Table_2_A Probiotic Mixture Induces Anxiolytic- and Antidepressive-Like Effects in Fischer and Maternally Deprived Long Evans Rats.DOCX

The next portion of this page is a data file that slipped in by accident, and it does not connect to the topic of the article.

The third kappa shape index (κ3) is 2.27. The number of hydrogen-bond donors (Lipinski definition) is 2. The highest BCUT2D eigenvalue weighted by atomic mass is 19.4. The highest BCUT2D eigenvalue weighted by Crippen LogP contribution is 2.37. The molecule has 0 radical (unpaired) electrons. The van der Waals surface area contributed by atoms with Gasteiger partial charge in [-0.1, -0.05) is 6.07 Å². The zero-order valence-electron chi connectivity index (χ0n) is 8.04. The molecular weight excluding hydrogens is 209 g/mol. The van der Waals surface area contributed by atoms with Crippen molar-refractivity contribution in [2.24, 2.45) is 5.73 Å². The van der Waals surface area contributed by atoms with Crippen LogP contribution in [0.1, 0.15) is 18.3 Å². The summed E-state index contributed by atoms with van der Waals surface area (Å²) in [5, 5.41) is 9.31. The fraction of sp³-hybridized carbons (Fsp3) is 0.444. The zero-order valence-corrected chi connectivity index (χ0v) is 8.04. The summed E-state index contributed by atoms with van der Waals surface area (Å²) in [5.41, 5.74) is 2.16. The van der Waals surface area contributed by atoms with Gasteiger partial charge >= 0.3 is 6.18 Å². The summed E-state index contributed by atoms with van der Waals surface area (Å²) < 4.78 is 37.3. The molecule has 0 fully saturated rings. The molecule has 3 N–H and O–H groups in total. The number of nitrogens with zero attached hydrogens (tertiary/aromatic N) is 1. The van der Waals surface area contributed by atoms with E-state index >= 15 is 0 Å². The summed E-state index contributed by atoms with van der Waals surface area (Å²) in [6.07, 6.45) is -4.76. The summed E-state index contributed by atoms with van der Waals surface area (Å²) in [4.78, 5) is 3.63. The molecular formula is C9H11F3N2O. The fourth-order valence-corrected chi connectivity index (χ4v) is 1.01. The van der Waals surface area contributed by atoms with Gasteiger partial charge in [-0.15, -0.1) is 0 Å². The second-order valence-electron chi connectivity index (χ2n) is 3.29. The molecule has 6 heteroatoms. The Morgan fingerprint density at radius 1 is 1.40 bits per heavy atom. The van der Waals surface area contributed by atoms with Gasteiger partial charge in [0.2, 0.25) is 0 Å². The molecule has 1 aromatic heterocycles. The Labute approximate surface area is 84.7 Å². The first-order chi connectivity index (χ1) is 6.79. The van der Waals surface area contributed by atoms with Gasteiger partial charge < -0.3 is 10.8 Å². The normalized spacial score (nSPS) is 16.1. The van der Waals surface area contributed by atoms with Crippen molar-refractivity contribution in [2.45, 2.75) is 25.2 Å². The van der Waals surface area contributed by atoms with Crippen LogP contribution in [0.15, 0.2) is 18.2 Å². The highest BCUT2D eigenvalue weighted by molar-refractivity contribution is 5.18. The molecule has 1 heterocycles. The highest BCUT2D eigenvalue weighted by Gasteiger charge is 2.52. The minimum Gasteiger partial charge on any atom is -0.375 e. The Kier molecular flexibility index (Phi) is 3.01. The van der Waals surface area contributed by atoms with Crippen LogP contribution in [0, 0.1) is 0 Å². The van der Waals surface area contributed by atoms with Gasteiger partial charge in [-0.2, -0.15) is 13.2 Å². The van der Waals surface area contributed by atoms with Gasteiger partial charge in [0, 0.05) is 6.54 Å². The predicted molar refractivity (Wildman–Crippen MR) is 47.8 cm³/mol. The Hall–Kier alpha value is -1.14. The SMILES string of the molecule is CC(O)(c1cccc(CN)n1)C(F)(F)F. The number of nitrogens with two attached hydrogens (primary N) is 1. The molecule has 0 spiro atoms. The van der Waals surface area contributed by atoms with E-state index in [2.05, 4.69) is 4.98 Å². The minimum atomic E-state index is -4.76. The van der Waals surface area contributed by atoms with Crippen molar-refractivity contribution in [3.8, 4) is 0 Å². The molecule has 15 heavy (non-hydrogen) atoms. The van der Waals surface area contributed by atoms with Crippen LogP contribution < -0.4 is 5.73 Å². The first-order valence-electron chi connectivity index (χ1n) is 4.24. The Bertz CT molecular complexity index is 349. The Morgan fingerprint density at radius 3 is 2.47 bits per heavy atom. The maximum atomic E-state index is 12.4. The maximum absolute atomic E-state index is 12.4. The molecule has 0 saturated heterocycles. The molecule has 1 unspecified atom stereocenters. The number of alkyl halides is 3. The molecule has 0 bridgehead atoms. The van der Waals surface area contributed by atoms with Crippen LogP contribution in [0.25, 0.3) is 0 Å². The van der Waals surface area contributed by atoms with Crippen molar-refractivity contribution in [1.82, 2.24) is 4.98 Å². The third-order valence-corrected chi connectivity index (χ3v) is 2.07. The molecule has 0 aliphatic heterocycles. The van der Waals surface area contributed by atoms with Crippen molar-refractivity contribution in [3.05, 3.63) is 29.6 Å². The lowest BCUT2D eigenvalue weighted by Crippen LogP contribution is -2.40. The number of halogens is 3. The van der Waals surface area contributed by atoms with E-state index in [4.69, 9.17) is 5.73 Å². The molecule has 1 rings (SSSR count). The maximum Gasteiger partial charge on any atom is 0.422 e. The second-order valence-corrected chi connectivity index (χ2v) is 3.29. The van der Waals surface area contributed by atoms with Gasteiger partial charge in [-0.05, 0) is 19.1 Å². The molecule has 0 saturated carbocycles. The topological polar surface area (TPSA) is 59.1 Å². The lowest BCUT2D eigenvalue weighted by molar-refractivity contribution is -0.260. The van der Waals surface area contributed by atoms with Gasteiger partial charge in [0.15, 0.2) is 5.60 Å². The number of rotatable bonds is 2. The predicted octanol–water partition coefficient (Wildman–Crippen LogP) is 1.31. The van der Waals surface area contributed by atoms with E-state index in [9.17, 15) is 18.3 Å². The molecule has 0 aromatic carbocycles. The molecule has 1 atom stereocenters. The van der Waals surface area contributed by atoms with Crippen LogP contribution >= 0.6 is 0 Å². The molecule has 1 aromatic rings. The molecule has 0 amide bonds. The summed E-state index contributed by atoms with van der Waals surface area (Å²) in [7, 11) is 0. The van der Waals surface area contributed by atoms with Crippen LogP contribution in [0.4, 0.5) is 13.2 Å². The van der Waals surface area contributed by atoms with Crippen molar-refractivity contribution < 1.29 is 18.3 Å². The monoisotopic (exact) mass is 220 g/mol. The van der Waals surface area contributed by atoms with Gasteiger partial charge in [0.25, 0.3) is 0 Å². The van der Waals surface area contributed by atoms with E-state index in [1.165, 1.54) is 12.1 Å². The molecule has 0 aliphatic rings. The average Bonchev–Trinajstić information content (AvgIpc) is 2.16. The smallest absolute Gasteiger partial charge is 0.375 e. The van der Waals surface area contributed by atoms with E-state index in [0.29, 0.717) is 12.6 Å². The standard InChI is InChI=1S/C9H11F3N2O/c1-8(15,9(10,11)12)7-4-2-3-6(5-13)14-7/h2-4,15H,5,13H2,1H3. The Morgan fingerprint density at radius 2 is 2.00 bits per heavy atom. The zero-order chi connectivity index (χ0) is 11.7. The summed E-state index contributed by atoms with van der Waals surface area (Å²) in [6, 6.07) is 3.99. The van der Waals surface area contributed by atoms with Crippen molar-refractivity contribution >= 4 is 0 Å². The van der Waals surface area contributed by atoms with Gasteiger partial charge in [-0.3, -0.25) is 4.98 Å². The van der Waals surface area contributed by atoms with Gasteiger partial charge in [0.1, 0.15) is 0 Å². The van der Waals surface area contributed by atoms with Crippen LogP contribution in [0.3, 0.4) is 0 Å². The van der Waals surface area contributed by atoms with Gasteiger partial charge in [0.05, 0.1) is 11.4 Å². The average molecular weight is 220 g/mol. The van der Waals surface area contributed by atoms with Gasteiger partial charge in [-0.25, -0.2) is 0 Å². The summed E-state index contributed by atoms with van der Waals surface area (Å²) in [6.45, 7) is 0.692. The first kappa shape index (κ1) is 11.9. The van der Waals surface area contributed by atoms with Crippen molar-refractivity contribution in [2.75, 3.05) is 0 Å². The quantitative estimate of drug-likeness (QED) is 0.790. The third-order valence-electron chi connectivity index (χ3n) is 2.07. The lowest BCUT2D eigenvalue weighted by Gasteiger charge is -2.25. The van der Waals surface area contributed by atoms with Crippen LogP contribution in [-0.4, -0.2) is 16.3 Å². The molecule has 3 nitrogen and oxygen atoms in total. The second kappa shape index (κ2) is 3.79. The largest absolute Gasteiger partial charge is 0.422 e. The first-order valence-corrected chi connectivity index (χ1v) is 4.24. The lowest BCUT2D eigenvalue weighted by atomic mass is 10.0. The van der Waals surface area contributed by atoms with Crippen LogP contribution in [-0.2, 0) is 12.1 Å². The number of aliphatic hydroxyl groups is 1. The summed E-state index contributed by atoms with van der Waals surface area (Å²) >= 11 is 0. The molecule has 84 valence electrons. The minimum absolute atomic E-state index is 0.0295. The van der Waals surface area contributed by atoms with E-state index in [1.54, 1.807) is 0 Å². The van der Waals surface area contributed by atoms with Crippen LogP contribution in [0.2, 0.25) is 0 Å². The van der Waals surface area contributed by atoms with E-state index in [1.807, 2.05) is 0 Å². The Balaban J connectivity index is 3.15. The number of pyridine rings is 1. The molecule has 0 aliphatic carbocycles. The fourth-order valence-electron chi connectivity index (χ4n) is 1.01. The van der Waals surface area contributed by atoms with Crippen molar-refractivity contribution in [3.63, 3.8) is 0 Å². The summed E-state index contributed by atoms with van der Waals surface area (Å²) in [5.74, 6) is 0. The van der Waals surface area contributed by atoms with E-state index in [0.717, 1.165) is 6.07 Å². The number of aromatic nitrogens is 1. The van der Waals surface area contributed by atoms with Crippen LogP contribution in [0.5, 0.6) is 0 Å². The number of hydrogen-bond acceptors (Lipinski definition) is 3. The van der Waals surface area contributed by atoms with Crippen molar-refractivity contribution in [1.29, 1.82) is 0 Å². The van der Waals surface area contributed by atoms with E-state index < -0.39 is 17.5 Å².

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A role of the gut microbiota in psychiatric disorders is supported by a growing body of literature. The effects of a probiotic mixture of four bacterial strains were studied in two models of anxiety and depression, naturally stress-sensitive Fischer rats and Long Evans rats subjected to maternal deprivation. Rats chronically received either the probiotic mixture (1.109 CFU/day) or the vehicle. Anxiety- and depressive-like behaviors were evaluated in several tests. Brain monoamine levels and gut RNA expression of tight junction proteins (Tjp) and inflammatory markers were quantified. The gut microbiota was analyzed in feces by 16S rRNA gene sequencing. Untargeted metabolite analysis reflecting primary metabolism was performed in the cecal content and in serum. Fischer rats treated with the probiotic mixture manifested a decrease in anxiety-like behaviors, in the immobility time in the forced swimming test, as well as in levels of dopamine and its major metabolites, and those of serotonin metabolites in the hippocampus and striatum. In maternally deprived Long Evans rats treated with the probiotic mixture, the number of entries into the central area in the open-field test was increased, reflecting an anxiolytic effect. The probiotic mixture increased Tjp1 and decreased Ifnγ mRNA levels in the ileum of maternally deprived rats. In both models, probiotic supplementation changed the proportions of several Operational Taxonomic Units (OTU) in the gut microbiota, and the levels of certain cecal and serum metabolites were correlated with behavioral changes. Chronic administration of the tested probiotic mixture can therefore beneficially affect anxiety- and depressive-like behaviors in rats, possibly owing to changes in the levels of certain metabolites, such as 21-deoxycortisol, and changes in brain monoamines.
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